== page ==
Well, with Colorado on my mind and with the realization that we will be celebrating our fiftieth anniversary in 2016, I remembered a website where you can search for places to rent that are more like home than a motel, and for the first time in years, typed VRBO into the browser.  I narrowed my search for places in central Colorado that rent for under $125 a night and was amazed at the wonderful choices.  There are reviews that people have done after staying at these places, so you get an idea as to how desirable it really is.  
If we go to Colorado, we may never stay at a motel again.  There's one I especially liked half an hour from Durango:  Click HERE.  I can only imagine what it would be like to wake up in this cabin and step out on the screened-in porch with a cup of coffee.  It's on a working sheep ranch, and the reviews are great.  It has a full kitchen, which I much prefer to eating out all the time.  

There are many places within Colorado Springs with great reviews, for unbelievable reasonable prices.  And one I really liked in Leadville, but Cliff has trouble breathing there, so that's probably out.

OK.  Back to dreaming about the Grand Canyon.  But wouldn't it be fun to be in Colorado on our actual anniversary, June 14?  

What say you, Cliff?  (He isn't awake as I create the blog entry.)

Wednesday, December 23, 2015

Interesting stuff I read after posting the last blog entry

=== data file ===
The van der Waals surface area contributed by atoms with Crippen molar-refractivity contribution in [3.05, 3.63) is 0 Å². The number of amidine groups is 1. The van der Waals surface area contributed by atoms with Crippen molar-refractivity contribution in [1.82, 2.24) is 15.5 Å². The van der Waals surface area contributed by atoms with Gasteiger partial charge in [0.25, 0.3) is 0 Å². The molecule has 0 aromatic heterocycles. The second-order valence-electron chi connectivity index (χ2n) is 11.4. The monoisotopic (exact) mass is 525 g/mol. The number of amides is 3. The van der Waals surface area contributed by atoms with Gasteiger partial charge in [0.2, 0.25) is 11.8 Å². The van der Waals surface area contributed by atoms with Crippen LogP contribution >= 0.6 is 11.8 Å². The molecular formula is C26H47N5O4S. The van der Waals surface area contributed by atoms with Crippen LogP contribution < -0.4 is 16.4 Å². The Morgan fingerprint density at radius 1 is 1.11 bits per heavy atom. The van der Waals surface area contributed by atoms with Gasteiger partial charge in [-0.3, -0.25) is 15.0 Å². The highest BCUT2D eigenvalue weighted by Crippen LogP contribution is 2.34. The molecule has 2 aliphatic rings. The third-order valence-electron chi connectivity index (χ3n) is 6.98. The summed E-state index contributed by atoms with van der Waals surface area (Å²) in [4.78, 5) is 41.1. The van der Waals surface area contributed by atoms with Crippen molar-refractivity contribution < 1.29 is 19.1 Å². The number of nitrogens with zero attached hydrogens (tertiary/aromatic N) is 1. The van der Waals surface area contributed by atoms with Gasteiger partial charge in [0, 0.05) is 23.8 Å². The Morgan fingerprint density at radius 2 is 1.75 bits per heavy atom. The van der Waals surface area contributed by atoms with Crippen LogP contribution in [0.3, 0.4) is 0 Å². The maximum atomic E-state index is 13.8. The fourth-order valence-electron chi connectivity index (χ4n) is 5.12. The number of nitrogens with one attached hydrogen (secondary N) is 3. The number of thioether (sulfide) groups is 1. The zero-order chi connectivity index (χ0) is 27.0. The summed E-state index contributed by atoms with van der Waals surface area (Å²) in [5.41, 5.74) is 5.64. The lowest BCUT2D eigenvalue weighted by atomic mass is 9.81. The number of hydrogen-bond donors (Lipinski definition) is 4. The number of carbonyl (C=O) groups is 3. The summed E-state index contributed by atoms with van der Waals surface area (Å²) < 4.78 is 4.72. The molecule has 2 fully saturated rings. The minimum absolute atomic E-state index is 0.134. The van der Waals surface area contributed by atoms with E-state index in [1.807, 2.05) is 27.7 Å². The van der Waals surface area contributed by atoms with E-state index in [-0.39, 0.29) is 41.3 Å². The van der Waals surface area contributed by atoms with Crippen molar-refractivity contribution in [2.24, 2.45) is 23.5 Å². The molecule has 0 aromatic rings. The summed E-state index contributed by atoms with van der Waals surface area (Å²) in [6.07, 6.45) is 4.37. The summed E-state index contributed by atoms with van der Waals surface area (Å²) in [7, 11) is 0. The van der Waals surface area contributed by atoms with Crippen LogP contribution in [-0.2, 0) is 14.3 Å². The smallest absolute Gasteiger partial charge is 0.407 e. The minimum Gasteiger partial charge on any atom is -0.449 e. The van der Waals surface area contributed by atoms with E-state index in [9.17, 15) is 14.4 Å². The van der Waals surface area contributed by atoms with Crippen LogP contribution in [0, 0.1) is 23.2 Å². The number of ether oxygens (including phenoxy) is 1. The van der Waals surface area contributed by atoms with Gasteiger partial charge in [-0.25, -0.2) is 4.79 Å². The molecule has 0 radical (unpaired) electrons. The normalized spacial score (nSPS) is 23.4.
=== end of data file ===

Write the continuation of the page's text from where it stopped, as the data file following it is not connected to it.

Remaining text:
I seem to be reading two or three books at once lately.  I put library books on hold, sometimes waiting in line behind twenty other people before my turn with a book comes, then two or three of them are suddenly available at once.  I am STILL putting "Harry Truman", written by his daughter, on the back burner simply because I own that book, while I only get the library books for a limited time.  I've had two library books to read this week:  John Grisham's "Rogue Lawyer", which I read in three days' time, and "The Oregon Trail", in which a couple of brothers decide to get a team of mules and a wagon and follow, as nearly as possible, the old Oregon Trail.  

This morning after doing the preceding blog entry, I went back to reading "The Oregon Trail".  It's funny how life presents appropriate things at just the right time.  This is something I just have to share because of the connection to my own thoughts this morning, and if I don't do it now it won't get done.